European Convention for the Protection of Human Rights and Fundamental Freedoms

All 47 Council of Europe member states have ratified the European Convention for the Protection of Human Rights and Fundamental Freedoms. Relevant provisions include the prohibition of torture and “inhuman or degrading treatment or punishment” (article 3) and guarantees of the rights to private and family life (article 8), an effective remedy (article 13) and non-discrimination (article 14).

The European Court of Human Rights has progressively condemned corporal punishment, in a series of judgments since the 1970s.[1] In Tyrer v UK (1978), brought by a 15-year-old in the Isle of Man, the Court ruled that the judicial “birching” to which he had been subjected constituted “degrading punishment” within the meaning of article 3 of the Convention. The Court did not examine the question of whether there had also been a violation of the applicant’s right to non-discrimination on the grounds of sex and/or age (because of the provisions in law which specifically allowed for judicial corporal punishment of males aged under 21). Following the judgment, those with the power to give sentences of corporal punishment in the Isle of Man were informed by the Government that judicial corporal punishment was in breach of the European Convention, although it was 23 years before, in 2001, the legislation allowing for the imposition of sentences of corporal punishment was repealed.

The legality of school corporal punishment in the UK was challenged in Campbell and Cosans v UK (1982), Y v UK (1992), Costello-Roberts v UK (1993) and other applications:

  • In Campbell and Cosans v UK, brought by two mothers whose children attended schools at which they were at risk of experiencing corporal punishment, the Court ruled that their right to ensure the education of their children in line with their philosophical convictions (article 2 of Protocol No. 1 to the Convention) had been breached. The Court decided that as neither child had been subjected to corporal punishment, there had been no violation of article 3. One of the children had been suspended from school when he refused to accept corporal punishment; the Court ruled that this violated his right to education under article 2 of Protocol No. 1 to the Convention.
  • In Costello-Roberts v UK, the Court held that the school corporal punishment inflicted on a seven year-old was not in violation of article 3 or article 8, although it stated that it did not wish to be taken to approve of the retention of corporal punishment in a school.
  • In Y v UK and other applications, the UK Government “bought off” the applicant, paying an agreed sum to avoid the case going to the Court (so-called “friendly settlements”). Despite this, corporal punishment was eventually prohibited in all state-supported schools in 1986, with the prohibition extended to cover private schools in England and Wales in 1998, in Scotland in 2000, and in Northern Ireland in 2003.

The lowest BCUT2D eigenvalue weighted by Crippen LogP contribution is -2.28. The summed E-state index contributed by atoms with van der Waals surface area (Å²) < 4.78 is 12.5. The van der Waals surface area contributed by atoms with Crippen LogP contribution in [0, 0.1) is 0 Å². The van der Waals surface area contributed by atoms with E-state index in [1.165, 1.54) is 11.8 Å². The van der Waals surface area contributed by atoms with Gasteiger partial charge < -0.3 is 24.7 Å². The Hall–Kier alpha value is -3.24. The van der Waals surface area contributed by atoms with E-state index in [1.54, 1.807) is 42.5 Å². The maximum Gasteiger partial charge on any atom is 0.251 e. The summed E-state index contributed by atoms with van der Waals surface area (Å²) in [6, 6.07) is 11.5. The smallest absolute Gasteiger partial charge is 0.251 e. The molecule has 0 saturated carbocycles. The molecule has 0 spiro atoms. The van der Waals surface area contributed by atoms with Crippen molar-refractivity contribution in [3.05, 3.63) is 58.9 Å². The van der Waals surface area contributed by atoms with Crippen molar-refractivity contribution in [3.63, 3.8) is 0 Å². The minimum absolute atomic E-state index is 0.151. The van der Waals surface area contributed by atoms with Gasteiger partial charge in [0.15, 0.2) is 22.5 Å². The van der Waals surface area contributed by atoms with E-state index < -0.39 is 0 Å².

There have also been important decisions declaring inadmissible applications challenging bans on corporal punishment in the home and in schools (Phillip Williamson and others v UK (2000)). In Seven Individuals v Sweden (1982) the European Commission of Human Rights (a special tribunal which until 1998 made decisions on the admissibility of applications to the Court) found a complaint by seven parents that Sweden’s 1979 prohibition of all corporal punishment of children violated their rights to respect for private and family life, freedom of religion and to ensure their children’s education in conformity with their convictions to be inadmissible. The Commission found that the fact that the law provided equal protection to children and adults from assault could not be said to constitute an “interference” with the applicants’ private and family lives.

In A v UK (1998), its first judgment on parental corporal punishment, the Court found that the right of the nine year-old applicant “A” to protection from inhuman or degrading treatment  had been breached, and the UK Government was responsible because of its law allowing “reasonable chastisement”. The Court ruled that the corporal punishment inflicted on the applicant, who had been beaten hard on several occasions with a cane, was severe enough to constitute a breach of article 3, and that since the applicant’s stepfather, who had inflicted the punishment on him, had been acquitted of assault occasioning actual bodily harm on the grounds that the punishment constituted “reasonable chastisement”, the Government had failed to provide adequate protection to the applicant and this constituted a violation of article 3.

The Court revisited the issue of parental corporal punishment in Wetjen v Germany (2018), finding that the German Government had not violated the applicants’ right to respect for their private and family life (article 8) by withdrawing parts of their parental authority and taking the children into care in order to prevent them from being routinely caned. It instead ruled that a fair balance had been struck between the interests of the parents and the best interests of the children, as parents’ right to communicate and promote their religious convictions in bringing up their children may not expose children to dangerous practices or to physical or psychological harm. The Court additionally declared that it was “commendable” for states to prohibit in law all forms of corporal punishment of children, “in order to avoid any risk of ill-treatment and degrading treatment of children”.

However, the Court has yet to deliver a clear judgment condemning all corporal punishment of children without exception – upholding children’s right to equal protection under the law on assault.

All European Court of Human Rights judgments are available in the HUDOC database. The Theseus database contains the Court’s case law relating to children’s rights.